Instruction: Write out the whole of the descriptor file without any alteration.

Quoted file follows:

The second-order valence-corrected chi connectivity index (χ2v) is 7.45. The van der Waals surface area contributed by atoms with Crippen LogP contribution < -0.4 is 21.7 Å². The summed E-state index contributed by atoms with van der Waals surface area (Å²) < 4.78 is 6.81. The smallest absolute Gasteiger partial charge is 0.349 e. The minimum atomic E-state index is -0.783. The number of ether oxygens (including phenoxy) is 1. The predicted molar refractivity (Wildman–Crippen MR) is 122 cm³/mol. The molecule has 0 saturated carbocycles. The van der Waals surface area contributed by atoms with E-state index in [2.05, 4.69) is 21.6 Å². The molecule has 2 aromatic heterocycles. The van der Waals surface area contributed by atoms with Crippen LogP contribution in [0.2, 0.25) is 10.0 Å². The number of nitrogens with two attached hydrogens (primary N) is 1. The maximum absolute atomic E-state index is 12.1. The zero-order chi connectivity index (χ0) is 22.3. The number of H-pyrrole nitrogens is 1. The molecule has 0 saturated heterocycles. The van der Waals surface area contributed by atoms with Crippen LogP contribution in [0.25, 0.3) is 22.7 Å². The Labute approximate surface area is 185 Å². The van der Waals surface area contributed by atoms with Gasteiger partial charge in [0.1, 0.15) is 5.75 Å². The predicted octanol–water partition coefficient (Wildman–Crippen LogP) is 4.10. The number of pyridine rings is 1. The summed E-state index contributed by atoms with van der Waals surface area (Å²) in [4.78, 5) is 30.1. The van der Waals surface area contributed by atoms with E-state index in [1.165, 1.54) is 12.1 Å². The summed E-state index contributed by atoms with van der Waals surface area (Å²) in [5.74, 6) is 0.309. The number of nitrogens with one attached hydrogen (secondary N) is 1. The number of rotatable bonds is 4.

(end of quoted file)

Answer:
The second-order valence-corrected chi connectivity index (χ2v) is 7.45. The van der Waals surface area contributed by atoms with Crippen LogP contribution < -0.4 is 21.7 Å². The summed E-state index contributed by atoms with van der Waals surface area (Å²) < 4.78 is 6.81. The smallest absolute Gasteiger partial charge is 0.349 e. The minimum atomic E-state index is -0.783. The number of ether oxygens (including phenoxy) is 1. The predicted molar refractivity (Wildman–Crippen MR) is 122 cm³/mol. The molecule has 0 saturated carbocycles. The van der Waals surface area contributed by atoms with E-state index in [2.05, 4.69) is 21.6 Å². The molecule has 2 aromatic heterocycles. The van der Waals surface area contributed by atoms with Crippen LogP contribution in [0.2, 0.25) is 10.0 Å². The number of nitrogens with two attached hydrogens (primary N) is 1. The maximum absolute atomic E-state index is 12.1. The zero-order chi connectivity index (χ0) is 22.3. The number of H-pyrrole nitrogens is 1. The molecule has 0 saturated heterocycles. The van der Waals surface area contributed by atoms with Crippen LogP contribution in [0.25, 0.3) is 22.7 Å². The Labute approximate surface area is 185 Å². The van der Waals surface area contributed by atoms with Gasteiger partial charge in [0.1, 0.15) is 5.75 Å². The predicted octanol–water partition coefficient (Wildman–Crippen LogP) is 4.10. The number of pyridine rings is 1. The summed E-state index contributed by atoms with van der Waals surface area (Å²) in [4.78, 5) is 30.1. The van der Waals surface area contributed by atoms with E-state index in [1.165, 1.54) is 12.1 Å². The summed E-state index contributed by atoms with van der Waals surface area (Å²) in [5.74, 6) is 0.309. The number of nitrogens with one attached hydrogen (secondary N) is 1. The number of rotatable bonds is 4.